I’ve always said that you can tell if a piano, violin, trumpet or any other instrument is real even if unseen and at a distance, perhaps coming from a window high above street level. In my view, the gap between reality and reproduction is down to the fact that even the best speaker has yet to fully capture the dynamic envelope and harmonic structure of an instrument. When you think about it, the fact that a speaker that in no physical way resembles the instruments it is recreating (and it needs to recreate all instruments and voices, usually simultaneously in a group setting) can make even a credible facsimile of the original sound is pretty remarkable. At the starting end of the recording chain, a microphone has a much easier task since it can be a full range transducer and needs only to emit a small electrical signal, and that signal if handled carefully can be preserved in a very pristine way. But the loudspeaker has to turn that electrical signal back into full scale sound waves. No easy task! We love music; we suspend disbelief willingly so long as the essence of the music is there. But the closer we get to the original, the deeper the connection.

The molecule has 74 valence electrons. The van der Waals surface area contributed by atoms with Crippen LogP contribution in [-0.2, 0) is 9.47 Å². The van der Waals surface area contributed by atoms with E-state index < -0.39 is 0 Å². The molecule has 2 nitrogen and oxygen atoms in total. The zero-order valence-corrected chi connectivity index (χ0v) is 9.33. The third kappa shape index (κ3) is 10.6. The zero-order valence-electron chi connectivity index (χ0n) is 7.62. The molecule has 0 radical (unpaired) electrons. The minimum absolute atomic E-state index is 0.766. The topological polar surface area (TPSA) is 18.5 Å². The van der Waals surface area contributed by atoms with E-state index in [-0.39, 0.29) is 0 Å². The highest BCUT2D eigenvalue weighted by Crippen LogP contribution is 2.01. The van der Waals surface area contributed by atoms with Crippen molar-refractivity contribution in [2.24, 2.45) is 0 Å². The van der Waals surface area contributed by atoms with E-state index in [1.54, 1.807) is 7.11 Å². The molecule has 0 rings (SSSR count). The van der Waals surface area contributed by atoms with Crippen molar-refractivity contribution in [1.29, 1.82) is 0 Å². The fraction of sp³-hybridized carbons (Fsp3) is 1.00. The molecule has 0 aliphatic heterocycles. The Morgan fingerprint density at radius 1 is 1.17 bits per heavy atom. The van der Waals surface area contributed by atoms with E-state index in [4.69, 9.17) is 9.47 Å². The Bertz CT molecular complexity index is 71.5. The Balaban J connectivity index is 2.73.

This week in mid-February, I had the opportunity to listen to the Bowers & Wilkins new 800 D3 loudspeaker for the first time in its nearly final form at the Steyning Research Establishment- where all our really smart people work. The 800 D3 closes the gap between real and reproduced sound beyond any speaker I’ve ever heard before – and over a 30 year plus career in the audio industry, I’ve heard, often admired, and owned a tremendous number of speakers. Playing very familiar recordings on the 800 D3, I was stunned by the lifelike quality of the music. The dynamics were real. There was no restraint, no compression, no artifice that causes the brain to work to fill in the gaps. The music was just there, alive. I listened and I could only smile. We made a big leap from the last generation of 800 D2 models to the new D3, good as the D2 models are. But the 800 D3 itself is something more. Rather than “another veil lifted” it’s as if there is no veil there at all, only the music itself.
I could not be more pleased that Definitive Audio is the place where the public will get the first listen to the 800 D3 in a special preview for Music Matters and to help mark Definitive’s 40th Anniversary. I know that we have many fans and B&W owners among Definitive clientele – thank you for your enthusiasm and support. I am certain you will be thrilled with what we have achieved. The 800 D3 won’t officially launch until summer and the demo pair won’t be able to stay on after the event, so please mark your calendar and we’ll look forward to seeing you there!